Malignant Hypertension: Effect of Therapy on Renin and Aldosterone
Plasma renin activity (PRA) and aldosterone secretion rate (ASR) were measured in 22 patients in balance on a 100 mEq sodium diet during the malignant phase of hypertension and at intervals during long-term follow-up on pharmacological therapy. Three patients had normal PRA and ASR during malignant hypertension. Eighty-six per cent of patients had an increased ASR, but only in 36% was PRA concomitantly increased during malignant hypertension (one patient developed elevated PRA in the postmalignant period). PRA fell to normal in 87% of patients after antihypertensive therapy. ASR fell to normal on drug therapy in six patients, and in all of these there was a period during the postmalignant phase in which ASR was increased while PRA was normal or suppressed. In addition to this group with reversible hyperaldosteronism, all but two of the remaining patients with elevated ASR had periods during which ASR was increased at the same time that PRA was normal or suppressed. These data raise the possibility that either a nonrenin aldosterone-stimulating hormone is secreted in malignant hypertension or that excessive stimulation of the adrenal by angiotensin can lead to persistent hyperfunction of aldosterone-secreting cells with a quantitatively deranged feedback control. One patient had an aldosterone-secreting adenoma and had manifestations of the hyperaldosteronism antedating the development of malignant hypertension.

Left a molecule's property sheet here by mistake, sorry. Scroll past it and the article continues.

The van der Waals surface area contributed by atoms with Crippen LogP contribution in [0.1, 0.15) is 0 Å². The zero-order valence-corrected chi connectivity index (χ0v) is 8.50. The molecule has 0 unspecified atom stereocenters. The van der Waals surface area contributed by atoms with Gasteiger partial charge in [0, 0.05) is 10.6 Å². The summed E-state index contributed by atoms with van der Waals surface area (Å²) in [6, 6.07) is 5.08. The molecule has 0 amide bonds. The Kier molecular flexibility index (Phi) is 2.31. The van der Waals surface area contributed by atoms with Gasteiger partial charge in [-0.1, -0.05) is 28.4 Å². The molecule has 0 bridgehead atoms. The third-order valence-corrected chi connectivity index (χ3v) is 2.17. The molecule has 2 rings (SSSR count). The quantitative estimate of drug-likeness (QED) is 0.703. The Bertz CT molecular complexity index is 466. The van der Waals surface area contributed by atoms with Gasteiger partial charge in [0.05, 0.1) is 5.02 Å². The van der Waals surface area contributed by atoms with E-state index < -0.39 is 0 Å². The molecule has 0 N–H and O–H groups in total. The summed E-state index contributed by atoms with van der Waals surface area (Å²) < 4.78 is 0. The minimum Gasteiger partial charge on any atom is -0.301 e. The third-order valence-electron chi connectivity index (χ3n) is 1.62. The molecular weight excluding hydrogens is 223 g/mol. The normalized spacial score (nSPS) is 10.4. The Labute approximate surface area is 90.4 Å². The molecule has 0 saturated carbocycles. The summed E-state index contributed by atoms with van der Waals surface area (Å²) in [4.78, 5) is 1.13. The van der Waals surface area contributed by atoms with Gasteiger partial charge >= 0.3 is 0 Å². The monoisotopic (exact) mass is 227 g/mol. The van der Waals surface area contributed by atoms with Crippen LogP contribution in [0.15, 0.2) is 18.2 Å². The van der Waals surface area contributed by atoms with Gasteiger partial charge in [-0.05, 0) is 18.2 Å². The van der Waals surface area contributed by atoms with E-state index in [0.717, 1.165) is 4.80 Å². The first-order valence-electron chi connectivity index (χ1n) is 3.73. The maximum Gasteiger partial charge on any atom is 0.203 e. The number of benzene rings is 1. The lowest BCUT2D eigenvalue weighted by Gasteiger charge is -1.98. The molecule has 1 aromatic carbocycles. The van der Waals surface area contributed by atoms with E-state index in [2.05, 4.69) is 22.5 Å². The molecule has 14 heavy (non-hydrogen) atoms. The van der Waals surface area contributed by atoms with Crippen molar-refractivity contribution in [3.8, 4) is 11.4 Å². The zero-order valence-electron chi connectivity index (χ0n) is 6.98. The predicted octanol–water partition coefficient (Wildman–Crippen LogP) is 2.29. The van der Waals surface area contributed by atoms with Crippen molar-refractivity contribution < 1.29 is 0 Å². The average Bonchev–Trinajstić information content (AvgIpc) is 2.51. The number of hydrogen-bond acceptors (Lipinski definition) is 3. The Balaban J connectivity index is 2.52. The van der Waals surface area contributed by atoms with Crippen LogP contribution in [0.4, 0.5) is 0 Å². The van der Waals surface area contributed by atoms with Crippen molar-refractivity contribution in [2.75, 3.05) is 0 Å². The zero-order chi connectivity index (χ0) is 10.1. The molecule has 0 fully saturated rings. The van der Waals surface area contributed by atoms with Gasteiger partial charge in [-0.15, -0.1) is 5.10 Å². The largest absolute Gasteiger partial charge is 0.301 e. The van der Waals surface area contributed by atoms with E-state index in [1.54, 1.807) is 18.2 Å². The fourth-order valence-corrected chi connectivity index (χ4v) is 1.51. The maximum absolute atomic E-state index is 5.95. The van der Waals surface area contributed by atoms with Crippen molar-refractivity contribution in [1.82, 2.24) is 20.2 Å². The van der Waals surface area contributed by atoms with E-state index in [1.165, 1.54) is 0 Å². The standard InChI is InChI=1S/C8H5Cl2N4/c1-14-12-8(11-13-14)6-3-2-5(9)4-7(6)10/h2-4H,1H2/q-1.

- © 1971 American Heart Association, Inc.